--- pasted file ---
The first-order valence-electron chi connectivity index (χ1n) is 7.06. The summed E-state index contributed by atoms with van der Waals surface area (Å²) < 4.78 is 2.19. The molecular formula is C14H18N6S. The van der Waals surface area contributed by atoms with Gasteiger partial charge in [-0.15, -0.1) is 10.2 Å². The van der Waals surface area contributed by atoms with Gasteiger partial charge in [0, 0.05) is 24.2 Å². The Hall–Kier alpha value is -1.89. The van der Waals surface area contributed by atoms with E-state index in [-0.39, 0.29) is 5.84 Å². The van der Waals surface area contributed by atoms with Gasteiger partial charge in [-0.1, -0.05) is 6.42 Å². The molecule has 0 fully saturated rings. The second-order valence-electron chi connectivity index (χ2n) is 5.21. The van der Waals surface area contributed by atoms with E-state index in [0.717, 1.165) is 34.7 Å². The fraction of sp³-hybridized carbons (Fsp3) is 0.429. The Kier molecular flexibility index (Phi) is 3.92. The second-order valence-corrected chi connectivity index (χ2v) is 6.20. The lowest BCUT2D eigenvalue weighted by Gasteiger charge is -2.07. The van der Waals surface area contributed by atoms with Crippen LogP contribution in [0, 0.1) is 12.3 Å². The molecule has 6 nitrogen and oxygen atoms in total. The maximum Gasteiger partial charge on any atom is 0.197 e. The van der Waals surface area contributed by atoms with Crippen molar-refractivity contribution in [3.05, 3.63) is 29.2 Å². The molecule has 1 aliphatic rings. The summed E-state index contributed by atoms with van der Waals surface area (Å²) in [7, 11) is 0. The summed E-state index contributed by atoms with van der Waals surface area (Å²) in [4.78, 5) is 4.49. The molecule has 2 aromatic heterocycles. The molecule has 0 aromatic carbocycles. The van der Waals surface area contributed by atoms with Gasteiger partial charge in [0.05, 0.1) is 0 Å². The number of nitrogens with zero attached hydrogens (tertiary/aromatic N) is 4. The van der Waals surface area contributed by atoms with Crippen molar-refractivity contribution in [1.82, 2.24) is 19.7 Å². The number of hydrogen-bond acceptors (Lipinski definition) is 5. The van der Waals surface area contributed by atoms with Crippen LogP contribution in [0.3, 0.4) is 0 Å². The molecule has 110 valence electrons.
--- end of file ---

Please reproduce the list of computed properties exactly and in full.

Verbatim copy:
The first-order valence-electron chi connectivity index (χ1n) is 7.06. The summed E-state index contributed by atoms with van der Waals surface area (Å²) < 4.78 is 2.19. The molecular formula is C14H18N6S. The van der Waals surface area contributed by atoms with Gasteiger partial charge in [-0.15, -0.1) is 10.2 Å². The van der Waals surface area contributed by atoms with Gasteiger partial charge in [0, 0.05) is 24.2 Å². The Hall–Kier alpha value is -1.89. The van der Waals surface area contributed by atoms with E-state index in [-0.39, 0.29) is 5.84 Å². The van der Waals surface area contributed by atoms with Gasteiger partial charge in [-0.1, -0.05) is 6.42 Å². The molecule has 0 fully saturated rings. The second-order valence-electron chi connectivity index (χ2n) is 5.21. The van der Waals surface area contributed by atoms with E-state index in [0.717, 1.165) is 34.7 Å². The fraction of sp³-hybridized carbons (Fsp3) is 0.429. The Kier molecular flexibility index (Phi) is 3.92. The second-order valence-corrected chi connectivity index (χ2v) is 6.20. The lowest BCUT2D eigenvalue weighted by Gasteiger charge is -2.07. The van der Waals surface area contributed by atoms with Crippen LogP contribution in [0, 0.1) is 12.3 Å². The molecule has 6 nitrogen and oxygen atoms in total. The maximum Gasteiger partial charge on any atom is 0.197 e. The van der Waals surface area contributed by atoms with Crippen molar-refractivity contribution in [3.05, 3.63) is 29.2 Å². The molecule has 1 aliphatic rings. The summed E-state index contributed by atoms with van der Waals surface area (Å²) in [7, 11) is 0. The summed E-state index contributed by atoms with van der Waals surface area (Å²) in [4.78, 5) is 4.49. The molecule has 2 aromatic heterocycles. The molecule has 0 aromatic carbocycles. The van der Waals surface area contributed by atoms with Gasteiger partial charge in [0.05, 0.1) is 0 Å². The number of nitrogens with zero attached hydrogens (tertiary/aromatic N) is 4. The van der Waals surface area contributed by atoms with Crippen molar-refractivity contribution in [1.82, 2.24) is 19.7 Å². The number of hydrogen-bond acceptors (Lipinski definition) is 5. The van der Waals surface area contributed by atoms with Crippen LogP contribution in [0.3, 0.4) is 0 Å². The molecule has 110 valence electrons.